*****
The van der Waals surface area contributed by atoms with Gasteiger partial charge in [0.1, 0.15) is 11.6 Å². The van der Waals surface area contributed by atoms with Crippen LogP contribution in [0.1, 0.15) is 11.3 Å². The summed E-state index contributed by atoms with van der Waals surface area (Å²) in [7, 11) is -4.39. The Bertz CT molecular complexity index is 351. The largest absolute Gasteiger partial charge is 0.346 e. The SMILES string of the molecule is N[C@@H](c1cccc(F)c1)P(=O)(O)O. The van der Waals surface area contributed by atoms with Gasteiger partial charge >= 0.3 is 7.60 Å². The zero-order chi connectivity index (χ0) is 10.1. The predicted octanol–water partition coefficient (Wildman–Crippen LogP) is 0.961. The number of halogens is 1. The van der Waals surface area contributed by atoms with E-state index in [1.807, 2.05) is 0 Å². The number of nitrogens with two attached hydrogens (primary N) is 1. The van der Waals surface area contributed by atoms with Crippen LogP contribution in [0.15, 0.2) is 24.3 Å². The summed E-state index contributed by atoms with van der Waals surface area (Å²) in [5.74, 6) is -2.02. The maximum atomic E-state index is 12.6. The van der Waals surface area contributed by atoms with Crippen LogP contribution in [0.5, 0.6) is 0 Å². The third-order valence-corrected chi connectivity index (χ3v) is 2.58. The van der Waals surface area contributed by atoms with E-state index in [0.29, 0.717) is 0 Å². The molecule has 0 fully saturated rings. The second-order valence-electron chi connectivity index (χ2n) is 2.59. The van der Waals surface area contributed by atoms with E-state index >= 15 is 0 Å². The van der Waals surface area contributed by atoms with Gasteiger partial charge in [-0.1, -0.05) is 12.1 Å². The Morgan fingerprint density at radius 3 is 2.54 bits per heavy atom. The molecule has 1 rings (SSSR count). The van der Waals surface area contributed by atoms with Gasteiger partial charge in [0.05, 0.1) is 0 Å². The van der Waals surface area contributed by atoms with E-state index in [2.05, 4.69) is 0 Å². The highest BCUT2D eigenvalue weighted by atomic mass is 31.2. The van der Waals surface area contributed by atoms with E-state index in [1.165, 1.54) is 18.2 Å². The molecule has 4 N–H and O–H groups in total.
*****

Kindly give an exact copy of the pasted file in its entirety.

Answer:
The van der Waals surface area contributed by atoms with Gasteiger partial charge in [0.1, 0.15) is 11.6 Å². The van der Waals surface area contributed by atoms with Crippen LogP contribution in [0.1, 0.15) is 11.3 Å². The summed E-state index contributed by atoms with van der Waals surface area (Å²) in [7, 11) is -4.39. The Bertz CT molecular complexity index is 351. The largest absolute Gasteiger partial charge is 0.346 e. The SMILES string of the molecule is N[C@@H](c1cccc(F)c1)P(=O)(O)O. The van der Waals surface area contributed by atoms with Gasteiger partial charge >= 0.3 is 7.60 Å². The zero-order chi connectivity index (χ0) is 10.1. The predicted octanol–water partition coefficient (Wildman–Crippen LogP) is 0.961. The number of halogens is 1. The van der Waals surface area contributed by atoms with E-state index in [1.807, 2.05) is 0 Å². The number of nitrogens with two attached hydrogens (primary N) is 1. The van der Waals surface area contributed by atoms with Crippen LogP contribution in [0.15, 0.2) is 24.3 Å². The summed E-state index contributed by atoms with van der Waals surface area (Å²) in [5.74, 6) is -2.02. The maximum atomic E-state index is 12.6. The van der Waals surface area contributed by atoms with Crippen LogP contribution in [0.5, 0.6) is 0 Å². The third-order valence-corrected chi connectivity index (χ3v) is 2.58. The van der Waals surface area contributed by atoms with E-state index in [0.29, 0.717) is 0 Å². The molecule has 0 fully saturated rings. The second-order valence-electron chi connectivity index (χ2n) is 2.59. The van der Waals surface area contributed by atoms with E-state index >= 15 is 0 Å². The van der Waals surface area contributed by atoms with Gasteiger partial charge in [-0.1, -0.05) is 12.1 Å². The Morgan fingerprint density at radius 3 is 2.54 bits per heavy atom. The molecule has 1 rings (SSSR count). The van der Waals surface area contributed by atoms with Gasteiger partial charge in [0.05, 0.1) is 0 Å². The van der Waals surface area contributed by atoms with E-state index in [2.05, 4.69) is 0 Å². The highest BCUT2D eigenvalue weighted by atomic mass is 31.2. The van der Waals surface area contributed by atoms with E-state index in [1.165, 1.54) is 18.2 Å². The molecule has 4 N–H and O–H groups in total.